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Department of the Navy Publications
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Storekeeper 1 & C - Manual for watching over inventory and other things needed in a store
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Figure  1-1.—Printed  memorandum  form.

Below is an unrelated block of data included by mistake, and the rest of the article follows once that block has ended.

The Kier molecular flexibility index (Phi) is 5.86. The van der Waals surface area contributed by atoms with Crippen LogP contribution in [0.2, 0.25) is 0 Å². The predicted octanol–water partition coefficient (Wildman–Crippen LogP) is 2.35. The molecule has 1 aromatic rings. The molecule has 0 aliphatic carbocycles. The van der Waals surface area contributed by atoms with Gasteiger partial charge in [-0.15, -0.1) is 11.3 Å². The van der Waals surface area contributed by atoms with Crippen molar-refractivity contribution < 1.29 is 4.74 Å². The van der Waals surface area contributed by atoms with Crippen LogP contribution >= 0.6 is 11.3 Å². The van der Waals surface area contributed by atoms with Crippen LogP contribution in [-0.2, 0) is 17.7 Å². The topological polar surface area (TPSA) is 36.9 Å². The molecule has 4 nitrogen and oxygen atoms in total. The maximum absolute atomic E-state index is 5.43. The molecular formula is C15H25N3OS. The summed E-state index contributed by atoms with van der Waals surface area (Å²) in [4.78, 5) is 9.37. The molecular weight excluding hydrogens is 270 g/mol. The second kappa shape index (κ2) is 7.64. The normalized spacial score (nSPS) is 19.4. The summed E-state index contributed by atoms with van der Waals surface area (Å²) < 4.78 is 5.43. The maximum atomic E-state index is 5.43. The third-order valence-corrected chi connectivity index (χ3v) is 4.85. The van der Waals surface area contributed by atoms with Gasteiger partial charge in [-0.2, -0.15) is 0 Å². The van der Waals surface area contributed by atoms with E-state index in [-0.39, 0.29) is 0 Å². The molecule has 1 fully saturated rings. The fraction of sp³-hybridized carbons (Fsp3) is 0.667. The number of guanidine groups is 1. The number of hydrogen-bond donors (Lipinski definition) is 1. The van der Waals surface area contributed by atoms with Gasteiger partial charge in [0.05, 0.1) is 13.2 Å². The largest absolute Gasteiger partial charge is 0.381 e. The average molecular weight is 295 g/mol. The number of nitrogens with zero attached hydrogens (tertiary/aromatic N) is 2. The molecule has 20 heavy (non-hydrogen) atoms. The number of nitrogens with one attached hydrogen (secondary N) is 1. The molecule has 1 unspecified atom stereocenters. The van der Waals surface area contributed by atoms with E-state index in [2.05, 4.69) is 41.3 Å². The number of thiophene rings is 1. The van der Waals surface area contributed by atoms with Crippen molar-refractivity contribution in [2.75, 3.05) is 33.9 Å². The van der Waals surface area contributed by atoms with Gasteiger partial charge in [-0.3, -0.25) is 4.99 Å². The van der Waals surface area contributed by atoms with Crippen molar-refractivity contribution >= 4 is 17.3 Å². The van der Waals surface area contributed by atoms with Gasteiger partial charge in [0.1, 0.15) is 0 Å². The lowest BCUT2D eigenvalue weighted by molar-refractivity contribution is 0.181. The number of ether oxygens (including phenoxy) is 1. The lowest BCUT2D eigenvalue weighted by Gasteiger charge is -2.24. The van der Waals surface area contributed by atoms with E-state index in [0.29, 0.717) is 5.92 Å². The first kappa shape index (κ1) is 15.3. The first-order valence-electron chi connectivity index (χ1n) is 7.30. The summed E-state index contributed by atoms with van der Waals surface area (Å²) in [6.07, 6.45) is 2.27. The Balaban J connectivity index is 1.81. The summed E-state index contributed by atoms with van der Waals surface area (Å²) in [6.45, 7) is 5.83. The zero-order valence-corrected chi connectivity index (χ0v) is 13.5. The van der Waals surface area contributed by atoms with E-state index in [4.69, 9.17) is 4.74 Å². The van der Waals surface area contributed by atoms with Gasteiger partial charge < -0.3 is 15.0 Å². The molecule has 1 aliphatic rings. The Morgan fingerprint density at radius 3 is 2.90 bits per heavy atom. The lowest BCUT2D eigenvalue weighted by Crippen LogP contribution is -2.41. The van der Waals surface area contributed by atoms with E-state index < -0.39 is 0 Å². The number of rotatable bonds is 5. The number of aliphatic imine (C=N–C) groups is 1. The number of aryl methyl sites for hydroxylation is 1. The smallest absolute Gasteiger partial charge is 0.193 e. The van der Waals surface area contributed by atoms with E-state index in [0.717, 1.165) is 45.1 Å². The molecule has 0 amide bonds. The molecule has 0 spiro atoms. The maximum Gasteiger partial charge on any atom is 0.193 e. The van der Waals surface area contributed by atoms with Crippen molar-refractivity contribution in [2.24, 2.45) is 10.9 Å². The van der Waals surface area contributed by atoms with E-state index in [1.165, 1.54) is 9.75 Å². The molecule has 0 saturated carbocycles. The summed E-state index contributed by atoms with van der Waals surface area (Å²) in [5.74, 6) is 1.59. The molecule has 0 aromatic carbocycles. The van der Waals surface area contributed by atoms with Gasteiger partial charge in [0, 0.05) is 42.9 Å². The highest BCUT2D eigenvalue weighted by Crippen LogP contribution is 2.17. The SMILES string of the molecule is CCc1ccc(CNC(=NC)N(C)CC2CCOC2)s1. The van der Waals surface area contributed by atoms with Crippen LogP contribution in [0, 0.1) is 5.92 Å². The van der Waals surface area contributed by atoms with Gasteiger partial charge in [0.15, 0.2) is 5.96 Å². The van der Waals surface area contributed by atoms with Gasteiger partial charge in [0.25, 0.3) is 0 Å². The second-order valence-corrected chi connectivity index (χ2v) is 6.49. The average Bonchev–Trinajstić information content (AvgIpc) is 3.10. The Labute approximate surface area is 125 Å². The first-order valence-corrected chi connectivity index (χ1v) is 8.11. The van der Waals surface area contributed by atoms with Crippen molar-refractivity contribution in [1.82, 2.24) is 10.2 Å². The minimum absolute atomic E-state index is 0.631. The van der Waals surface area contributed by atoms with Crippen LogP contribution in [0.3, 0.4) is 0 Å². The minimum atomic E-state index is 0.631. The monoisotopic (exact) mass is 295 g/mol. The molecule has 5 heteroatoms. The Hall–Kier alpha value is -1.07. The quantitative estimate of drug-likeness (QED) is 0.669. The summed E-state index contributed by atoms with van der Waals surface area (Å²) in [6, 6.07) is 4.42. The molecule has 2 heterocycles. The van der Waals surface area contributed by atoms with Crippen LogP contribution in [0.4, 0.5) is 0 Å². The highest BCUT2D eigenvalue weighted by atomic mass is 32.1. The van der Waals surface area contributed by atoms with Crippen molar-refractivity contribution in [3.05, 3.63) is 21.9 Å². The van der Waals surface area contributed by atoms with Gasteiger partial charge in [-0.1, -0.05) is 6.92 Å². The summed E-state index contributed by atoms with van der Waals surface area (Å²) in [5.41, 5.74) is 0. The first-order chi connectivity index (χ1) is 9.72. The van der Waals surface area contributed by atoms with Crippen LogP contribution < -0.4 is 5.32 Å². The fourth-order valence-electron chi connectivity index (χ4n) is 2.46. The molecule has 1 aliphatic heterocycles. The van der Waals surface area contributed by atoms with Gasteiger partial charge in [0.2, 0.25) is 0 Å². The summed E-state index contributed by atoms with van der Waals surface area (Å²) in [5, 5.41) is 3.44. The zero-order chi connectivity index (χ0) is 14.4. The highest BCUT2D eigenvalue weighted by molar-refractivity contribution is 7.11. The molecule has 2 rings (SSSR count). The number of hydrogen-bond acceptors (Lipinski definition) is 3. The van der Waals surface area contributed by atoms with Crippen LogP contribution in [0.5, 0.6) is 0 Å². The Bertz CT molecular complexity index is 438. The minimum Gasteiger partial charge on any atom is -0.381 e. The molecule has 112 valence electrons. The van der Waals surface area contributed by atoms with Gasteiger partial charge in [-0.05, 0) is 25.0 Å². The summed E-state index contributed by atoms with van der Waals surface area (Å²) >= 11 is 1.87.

the  duties  of  each  job  in  the  department.  The topics covered include but are not limited to the following: l  The  general  organization  structure  using as a guide the typical organizations given in the NAVSUP  P-485,  chapter  1 .  The  normal  personnel  allowance  of  the departments  and  divisions .  The  functions  of  the  department  and  its divisions .  The  responsibilities  of  key  personnel l  The  functions  of  the  duty  supply  officer, duty  Storekeeper,  division  duty  petty  officers,  and galley  watch  captains l   The   flow   of   authority   within   the department .  The  distribution  of  the  organization The  organization  manual  is  revised  as  often as  necessary  to  keep  it  current.  The  supply  officer probably will expect you to assist by reporting out- of-date  material  and  having  you  apply  your knowledge and experience in preparing changes. REVIEW  AND  DISPOSITION OF  PUBLICATIONS The supply officer will have a master list of all publications  and  notices  that  are  held  by  the supply department. This list will have the title of the  publication  or  notice,  the  location,  the  number of copies, and the publication numbers. This list will  be  posted  in  other  office  spaces  as  a  quick reference. Annual Review All  publications  are  required  to  be  reviewed annually.  These  reviews  are  done  to  make  sure the  publications  and  notices  are  current.  If  any publications  are  missing  changes,  you,  as  the leading  petty  officer,  should  notify  the  supply officer and also contact the command that issues the publications to secure the necessary updates. Excess Any  publications  that  you  find  in  excess during  the  annual  review  should  be  disposed  of locally.  All  binders  in  good  condition  are  to  be returned  to  the  command  that  issued  you  the publications  originally.  A  letter  should  then  be mailed  to  the  issuing  activities  to  readjust  the distribution  list. OFFICIAL  CORRESPONDENCE By  this  time,  you  probably  have  done  a  few letters for your division or supply officer. Official correspondence   is   defined   as   all   recorded communications  sent  or  received  by  any  person in the execution of his or her duties or position. All  correspondence  should  be  prepared  in  a standard   manner.   Therefore,   all   official correspondence will be prepared according to the instructions  contained  in  the  Department  of  the Navy  Correspondence  Manual,   SECNAVINST 5216.5.   All   letters,   messages,   official correspondence,   and   memorandums   should   be typed  or  printed,  if  possible. PREPARATION In  preparing  correspondence,  you  may  have to  either  answer  another  command’s  request  or obtain information that will help you to perform your  job.  In  either  case,  the  supply  officer  will review  your  correspondence  before  forwarding. You should prepare correspondence in a concise and clear manner. There are three basic steps used in   preparing   correspondence:   planning, organizing,  and  evaluating. Planning the Letter Before you tackle any task, you must do some sort of planning to make your job easier and the finished product clearer. The same is true for letter writing.  To  draft  a  meaningful  letter,  you  must have a clear knowledge of its purpose. Most Navy letters  either  request  permission,  action,  or information or provide a reply to such requests. Not  every  letter  will  fall  into  these  categories. Furthermore,  if  the  purpose  is  to  request something,  you  must  be  certain  the  request  is clearly  and  definitely  stated.  Usually,  there  should also be a statement as to why the request is being made.  When  a  letter  is  written  in  reply  to  one received,  the  receipt  is  generally  acknowledged, both as a reference and in the body of the reply. If a request has been made, the most important thing in the reply is a clear statement as to whether the  request  is  granted  or  denied.  Long  letters 1-3

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